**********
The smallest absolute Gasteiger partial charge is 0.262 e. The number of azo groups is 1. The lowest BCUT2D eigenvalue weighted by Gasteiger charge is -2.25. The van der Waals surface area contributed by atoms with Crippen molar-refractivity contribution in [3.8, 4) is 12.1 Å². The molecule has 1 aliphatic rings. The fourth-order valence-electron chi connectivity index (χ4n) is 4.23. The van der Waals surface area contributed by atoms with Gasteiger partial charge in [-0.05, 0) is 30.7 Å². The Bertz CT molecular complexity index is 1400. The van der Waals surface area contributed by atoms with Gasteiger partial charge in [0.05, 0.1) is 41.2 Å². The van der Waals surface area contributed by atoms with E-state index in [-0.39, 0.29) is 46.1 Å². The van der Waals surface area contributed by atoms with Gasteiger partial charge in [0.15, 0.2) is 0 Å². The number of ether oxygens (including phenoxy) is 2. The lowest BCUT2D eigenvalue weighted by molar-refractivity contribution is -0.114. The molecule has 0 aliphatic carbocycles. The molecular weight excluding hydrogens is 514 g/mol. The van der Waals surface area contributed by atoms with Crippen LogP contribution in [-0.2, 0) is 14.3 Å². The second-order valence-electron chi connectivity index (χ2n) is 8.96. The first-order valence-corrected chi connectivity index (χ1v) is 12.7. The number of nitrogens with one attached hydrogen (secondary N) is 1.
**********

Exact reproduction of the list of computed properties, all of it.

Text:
The smallest absolute Gasteiger partial charge is 0.262 e. The number of azo groups is 1. The lowest BCUT2D eigenvalue weighted by Gasteiger charge is -2.25. The van der Waals surface area contributed by atoms with Crippen molar-refractivity contribution in [3.8, 4) is 12.1 Å². The molecule has 1 aliphatic rings. The fourth-order valence-electron chi connectivity index (χ4n) is 4.23. The van der Waals surface area contributed by atoms with Gasteiger partial charge in [-0.05, 0) is 30.7 Å². The Bertz CT molecular complexity index is 1400. The van der Waals surface area contributed by atoms with Gasteiger partial charge in [0.05, 0.1) is 41.2 Å². The van der Waals surface area contributed by atoms with E-state index in [-0.39, 0.29) is 46.1 Å². The van der Waals surface area contributed by atoms with Gasteiger partial charge in [0.15, 0.2) is 0 Å². The number of ether oxygens (including phenoxy) is 2. The lowest BCUT2D eigenvalue weighted by molar-refractivity contribution is -0.114. The molecule has 0 aliphatic carbocycles. The molecular weight excluding hydrogens is 514 g/mol. The van der Waals surface area contributed by atoms with Crippen LogP contribution in [-0.2, 0) is 14.3 Å². The second-order valence-electron chi connectivity index (χ2n) is 8.96. The first-order valence-corrected chi connectivity index (χ1v) is 12.7. The number of nitrogens with one attached hydrogen (secondary N) is 1.